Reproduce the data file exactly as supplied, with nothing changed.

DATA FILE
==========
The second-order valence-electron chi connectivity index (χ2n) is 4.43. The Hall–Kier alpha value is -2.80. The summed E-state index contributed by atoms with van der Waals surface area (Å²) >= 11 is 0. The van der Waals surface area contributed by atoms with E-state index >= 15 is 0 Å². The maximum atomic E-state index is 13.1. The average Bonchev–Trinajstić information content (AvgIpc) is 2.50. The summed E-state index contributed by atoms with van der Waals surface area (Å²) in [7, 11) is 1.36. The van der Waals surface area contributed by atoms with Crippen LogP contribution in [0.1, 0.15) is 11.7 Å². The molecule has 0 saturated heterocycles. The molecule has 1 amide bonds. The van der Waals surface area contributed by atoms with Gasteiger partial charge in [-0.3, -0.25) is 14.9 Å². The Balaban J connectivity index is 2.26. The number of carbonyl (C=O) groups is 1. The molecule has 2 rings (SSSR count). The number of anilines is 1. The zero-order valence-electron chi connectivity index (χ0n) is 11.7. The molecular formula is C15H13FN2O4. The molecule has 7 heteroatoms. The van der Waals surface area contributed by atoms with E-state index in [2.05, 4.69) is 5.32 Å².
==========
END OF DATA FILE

The second-order valence-electron chi connectivity index (χ2n) is 4.43. The Hall–Kier alpha value is -2.80. The summed E-state index contributed by atoms with van der Waals surface area (Å²) >= 11 is 0. The van der Waals surface area contributed by atoms with E-state index >= 15 is 0 Å². The maximum atomic E-state index is 13.1. The average Bonchev–Trinajstić information content (AvgIpc) is 2.50. The summed E-state index contributed by atoms with van der Waals surface area (Å²) in [7, 11) is 1.36. The van der Waals surface area contributed by atoms with Crippen LogP contribution in [0.1, 0.15) is 11.7 Å². The molecule has 0 saturated heterocycles. The molecule has 1 amide bonds. The van der Waals surface area contributed by atoms with Gasteiger partial charge in [-0.3, -0.25) is 14.9 Å². The Balaban J connectivity index is 2.26. The number of carbonyl (C=O) groups is 1. The molecule has 2 rings (SSSR count). The number of anilines is 1. The zero-order valence-electron chi connectivity index (χ0n) is 11.7. The molecular formula is C15H13FN2O4. The molecule has 7 heteroatoms. The van der Waals surface area contributed by atoms with E-state index in [2.05, 4.69) is 5.32 Å².